A few years ago I proudly introduced my grandson to his great great great great grandfather Levi Spiegelberg, depicted on a monument in the Santa Fe rail yard (Levi is 2nd from the right seated with his hand tucked into his jacket) The monument shares a brief history of the Spiegelberg accomplishments in the early frontier town of Santa Fe. As a child, I was captivated by my mother's stories of the young Levi Spiegelberg who, in 1848 at the young age of 17, traveled from Prussia to join his brother Solomon in Santa Fe, NM. They started the extremely successful Spiegelberg Brothers mercantile company. His four other brothers joined the business in the following years. In 1852, Levi had gone to Independence Missouri to lead 25 ox drawn wagons loaded with merchandise, back to New Mexico. Somewhere along the Santa Fe trail, Levi fell deathly ill. Thinking he might have cholera, the teamsters were leaving him to die in a small sod hut by the side of the trail. From the wagon train following Spiegelberg's, the future Archbishop of Santa Fe, Jean-Baptiste Lamy, could see the stalled wagons and a fallen man being carried into a hut. Lamy, who was returning to Santa Fe with a group of nuns, Sisters of Loretto, stopped to assist. Recognizing that Levi did not have cholera, he was loaded onto Lamy’s wagon where he was nursed back to health by the clergy. They traveled on to New Mexico where they laid the foundations of modern Santa Fe. Lamy forged the religious and spiritual center of his new home with the construction of the St. Francis Cathedral. The Loretto nuns went on to build the Loretto chapel for the girls academy they founded. Levi Spigelberg went on to build his financial and mercantile company on the Santa Fe Plaza. On the land he purchased from the Arch bishop Lamy, Levi built the first non adobe structure along San Francisco St. The building still stands but was unfortunately "adobified" in the 1960's.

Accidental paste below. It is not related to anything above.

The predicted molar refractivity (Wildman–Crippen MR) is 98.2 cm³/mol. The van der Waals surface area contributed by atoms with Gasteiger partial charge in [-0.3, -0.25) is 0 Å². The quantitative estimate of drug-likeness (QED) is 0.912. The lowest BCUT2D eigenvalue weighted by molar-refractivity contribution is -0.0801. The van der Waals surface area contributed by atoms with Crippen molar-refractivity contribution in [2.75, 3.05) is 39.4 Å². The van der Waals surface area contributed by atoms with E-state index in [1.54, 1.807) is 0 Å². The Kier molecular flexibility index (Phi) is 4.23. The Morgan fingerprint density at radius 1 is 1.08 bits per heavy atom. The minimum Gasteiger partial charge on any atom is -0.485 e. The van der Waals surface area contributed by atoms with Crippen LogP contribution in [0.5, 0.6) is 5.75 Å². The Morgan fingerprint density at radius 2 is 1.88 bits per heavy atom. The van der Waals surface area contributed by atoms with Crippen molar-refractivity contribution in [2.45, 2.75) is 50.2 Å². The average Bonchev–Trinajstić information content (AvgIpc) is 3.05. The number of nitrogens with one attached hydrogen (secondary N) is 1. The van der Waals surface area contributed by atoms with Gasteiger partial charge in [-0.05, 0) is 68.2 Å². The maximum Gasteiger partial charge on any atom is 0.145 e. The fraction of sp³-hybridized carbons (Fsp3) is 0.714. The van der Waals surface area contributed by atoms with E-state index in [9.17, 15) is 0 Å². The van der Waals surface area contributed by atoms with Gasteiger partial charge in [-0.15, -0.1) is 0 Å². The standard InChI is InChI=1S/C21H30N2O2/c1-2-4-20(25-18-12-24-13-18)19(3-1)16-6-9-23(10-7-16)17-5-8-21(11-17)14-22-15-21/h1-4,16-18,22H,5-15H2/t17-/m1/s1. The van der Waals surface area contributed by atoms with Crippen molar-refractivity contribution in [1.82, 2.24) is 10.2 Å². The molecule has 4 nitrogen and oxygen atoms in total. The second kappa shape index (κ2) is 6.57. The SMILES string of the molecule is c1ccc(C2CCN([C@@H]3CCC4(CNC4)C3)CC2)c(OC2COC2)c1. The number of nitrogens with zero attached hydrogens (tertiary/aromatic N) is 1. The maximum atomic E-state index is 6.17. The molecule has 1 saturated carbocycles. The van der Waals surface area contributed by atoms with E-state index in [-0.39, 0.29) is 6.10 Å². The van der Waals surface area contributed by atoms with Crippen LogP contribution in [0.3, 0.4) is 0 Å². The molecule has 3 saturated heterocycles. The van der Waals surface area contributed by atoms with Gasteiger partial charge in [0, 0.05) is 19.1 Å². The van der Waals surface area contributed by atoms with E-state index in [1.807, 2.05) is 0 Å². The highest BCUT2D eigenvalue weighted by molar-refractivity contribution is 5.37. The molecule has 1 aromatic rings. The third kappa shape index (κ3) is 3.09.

The Spiegelberg Brothers Company built 1858.
I share these stories to humanize the Spiegelberg Brothers recently defaced monument.
Its destruction is personally painful. Seeing the memory of my ancestor's remarkable lives dehumanized is unsettling. I'm deeply saddened by the devolving humanity that is stirring these hateful acts. That moment of compassion Jean Baptist Lamy showed to Levi Spiegelberg has lasted generations and is partially why I'm here today.
Four years ago I moved to Santa Fe and set to work building a sculpture to commemorate a moment of compassion between two extraordinary men. The future archbishop of Santa Fe saved the life of a Jewish merchant along the Santa Fe Trail. The two part sculpture "Signs of Life" consists of "In His Eye" when Jean Baptist Lamy saw a "Falling Man", Levi Spiegelberg. The sculpture is now complete and is currently on display till May 2020 at the Santa Fe Botanical Garden as part of the exhibition "HUMAN NATURE".
"Signs of Life" with "Falling Man" and "In His Eye" at the Santa Fe Botanical Garden.
Arch Bishop Jean Baptist Lamy
That was the history of my future. The history of our future is today and the paths are clear. We will either devolve into hatred or evolve with compassion. Either path will affect us for generations to come. When humanity is under attack we are all falling and can only hope and prey that compassion has our back.